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Dr Aditee Mitra is a research scientist at the Centre for Sustainable Aquatic Research, Swansea University, and is currently investigating the impacts of food quality and quantity in marine ecology.
HAVE you ever wondered what our planet would be like if John Wyndham’s triffids became reality?
It may be hard to believe but our planet is already home to countless millions of triffids. Fortunately, these are not 10 feet tall like those in the novel, but are microscopic organisms living in the oceans, lakes and even ponds.
In spite of their size (rather lack of), they can be useful and yet also just as life-threatening to humans as those in the book. Scientifically both the triffids and their microscopic counterparts are “mixotrophs” – organisms which can make food from sunlight (like plants) and feed (like animals).
The predatory nature of the real, microscopic, mixotrophs was one of the reasons which drew my attention to these fascinating organisms. I am a biologist who designs mathematical models of ecology on computers. Such models enable us to create a replica of the real organism and provide opportunities to study the in-depth mechanisms of how these organisms function especially in a changing world. I develop and deploy models to look at how energy is transferred from the marine food producers (microscopic plant-like algae, the phytoplankton) to the fish communities via the zooplankton (e.g., copepods, krills, fish larvae). Just like humans, zooplankton have different food preferences and depending on what and how much they eat, they are either fat (and survive) or are skinny (and die).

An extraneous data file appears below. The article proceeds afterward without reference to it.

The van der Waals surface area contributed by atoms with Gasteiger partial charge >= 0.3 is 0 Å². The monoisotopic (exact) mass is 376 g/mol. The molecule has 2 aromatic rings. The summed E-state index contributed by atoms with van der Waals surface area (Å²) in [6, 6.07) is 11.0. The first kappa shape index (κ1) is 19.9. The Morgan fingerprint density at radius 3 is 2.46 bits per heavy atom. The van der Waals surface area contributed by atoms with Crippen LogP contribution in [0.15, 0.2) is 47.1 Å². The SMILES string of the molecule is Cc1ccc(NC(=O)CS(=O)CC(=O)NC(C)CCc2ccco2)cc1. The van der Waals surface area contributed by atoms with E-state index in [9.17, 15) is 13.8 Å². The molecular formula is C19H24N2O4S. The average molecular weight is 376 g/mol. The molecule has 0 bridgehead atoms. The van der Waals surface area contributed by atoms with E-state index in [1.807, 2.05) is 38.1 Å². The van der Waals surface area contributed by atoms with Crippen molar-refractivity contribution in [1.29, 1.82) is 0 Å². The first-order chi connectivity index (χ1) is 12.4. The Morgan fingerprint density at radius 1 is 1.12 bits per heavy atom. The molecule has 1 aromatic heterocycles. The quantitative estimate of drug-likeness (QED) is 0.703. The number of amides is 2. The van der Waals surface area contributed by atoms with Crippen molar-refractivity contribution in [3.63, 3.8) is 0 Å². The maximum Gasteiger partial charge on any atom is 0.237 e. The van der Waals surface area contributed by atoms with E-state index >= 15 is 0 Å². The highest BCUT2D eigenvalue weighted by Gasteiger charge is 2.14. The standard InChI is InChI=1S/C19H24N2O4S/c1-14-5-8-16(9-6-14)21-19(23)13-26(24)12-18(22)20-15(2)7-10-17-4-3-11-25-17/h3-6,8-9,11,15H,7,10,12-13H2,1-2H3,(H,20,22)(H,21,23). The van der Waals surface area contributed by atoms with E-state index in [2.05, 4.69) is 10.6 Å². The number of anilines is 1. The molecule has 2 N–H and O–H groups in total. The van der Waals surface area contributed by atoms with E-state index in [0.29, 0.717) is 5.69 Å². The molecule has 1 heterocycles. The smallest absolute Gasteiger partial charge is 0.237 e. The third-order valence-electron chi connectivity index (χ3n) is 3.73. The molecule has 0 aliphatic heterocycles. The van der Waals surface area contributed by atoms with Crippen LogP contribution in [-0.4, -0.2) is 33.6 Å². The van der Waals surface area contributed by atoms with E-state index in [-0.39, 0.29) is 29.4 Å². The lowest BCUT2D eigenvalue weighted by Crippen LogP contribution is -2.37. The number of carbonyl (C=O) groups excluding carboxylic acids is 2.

While investigating how the changes in the quality and quantity of the algae affect the zooplanktonic consumers, I found that some of the microscopic zooplankton were not digesting all their food. Instead they were retaining parts of the algae which then enabled these hunters to photosynthesize like a plant.
Further investigations revealed that such mixotrophs are extremely common, and are important parts of the food chain leading to fish. On the negative side, some mixotrophs can kill humans. They do so by making plant-like toxins that infect our seafood. In Wales, mixotrophs can impact our shell-fisheries, while elsewhere they have caused mass fish-kills.
These organisms are typically ignored in mainstream research, especially those associated with long-term predictive studies such as for fisheries and climate-change. The reason cited is that as Jack-of-all-trades, the mixotrophs cannot possibly be a master as well. Our work, however, indicates that this epithet is misplaced.
In fact these microscopic triffids are the masters; they are everywhere. In order to improve our understanding of the workings of these mixotrophs and their effect on the environment and ultimately on humans, we have set up an International network of experts, funded by the Leverhulme Trust.
A major role that I play in this programme is investigating if climate-change events may promote the importance of these organisms still further.
So the next time you sit there blissfully looking out to sea, think of the microscopic triffids feeding by sucking out the contents of their living prey, engulfing them, or even swarming around animals much larger than themselves. But rest easy, because fortunately for us, they are not going to turn up on land.
You can contact Aditee at A.Mitra@swansea.ac.uk
This article first appeared in the Western Mail‘s Health Wales supplement on 4th February 2013, as part of the Welsh Crucible series of research profiles.